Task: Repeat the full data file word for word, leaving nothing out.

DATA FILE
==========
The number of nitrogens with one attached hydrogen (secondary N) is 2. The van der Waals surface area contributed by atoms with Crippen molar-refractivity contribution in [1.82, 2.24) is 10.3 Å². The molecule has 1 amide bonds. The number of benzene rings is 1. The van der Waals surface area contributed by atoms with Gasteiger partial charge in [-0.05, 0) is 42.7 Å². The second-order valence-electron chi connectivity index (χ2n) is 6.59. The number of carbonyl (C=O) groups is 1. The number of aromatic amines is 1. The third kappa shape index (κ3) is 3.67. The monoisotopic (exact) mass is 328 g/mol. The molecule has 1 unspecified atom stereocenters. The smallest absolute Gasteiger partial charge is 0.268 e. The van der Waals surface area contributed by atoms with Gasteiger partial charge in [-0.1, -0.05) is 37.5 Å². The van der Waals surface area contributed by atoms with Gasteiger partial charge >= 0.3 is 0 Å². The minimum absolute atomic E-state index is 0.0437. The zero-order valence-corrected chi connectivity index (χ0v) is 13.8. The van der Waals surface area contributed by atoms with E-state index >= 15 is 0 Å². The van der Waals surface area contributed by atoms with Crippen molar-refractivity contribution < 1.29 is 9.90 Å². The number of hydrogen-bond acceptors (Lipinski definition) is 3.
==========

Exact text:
The number of nitrogens with one attached hydrogen (secondary N) is 2. The van der Waals surface area contributed by atoms with Crippen molar-refractivity contribution in [1.82, 2.24) is 10.3 Å². The molecule has 1 amide bonds. The number of benzene rings is 1. The van der Waals surface area contributed by atoms with Gasteiger partial charge in [-0.05, 0) is 42.7 Å². The second-order valence-electron chi connectivity index (χ2n) is 6.59. The number of carbonyl (C=O) groups is 1. The number of aromatic amines is 1. The third kappa shape index (κ3) is 3.67. The monoisotopic (exact) mass is 328 g/mol. The molecule has 1 unspecified atom stereocenters. The smallest absolute Gasteiger partial charge is 0.268 e. The van der Waals surface area contributed by atoms with Gasteiger partial charge in [-0.1, -0.05) is 37.5 Å². The van der Waals surface area contributed by atoms with Gasteiger partial charge >= 0.3 is 0 Å². The minimum absolute atomic E-state index is 0.0437. The zero-order valence-corrected chi connectivity index (χ0v) is 13.8. The van der Waals surface area contributed by atoms with E-state index >= 15 is 0 Å². The van der Waals surface area contributed by atoms with Crippen molar-refractivity contribution < 1.29 is 9.90 Å². The number of hydrogen-bond acceptors (Lipinski definition) is 3.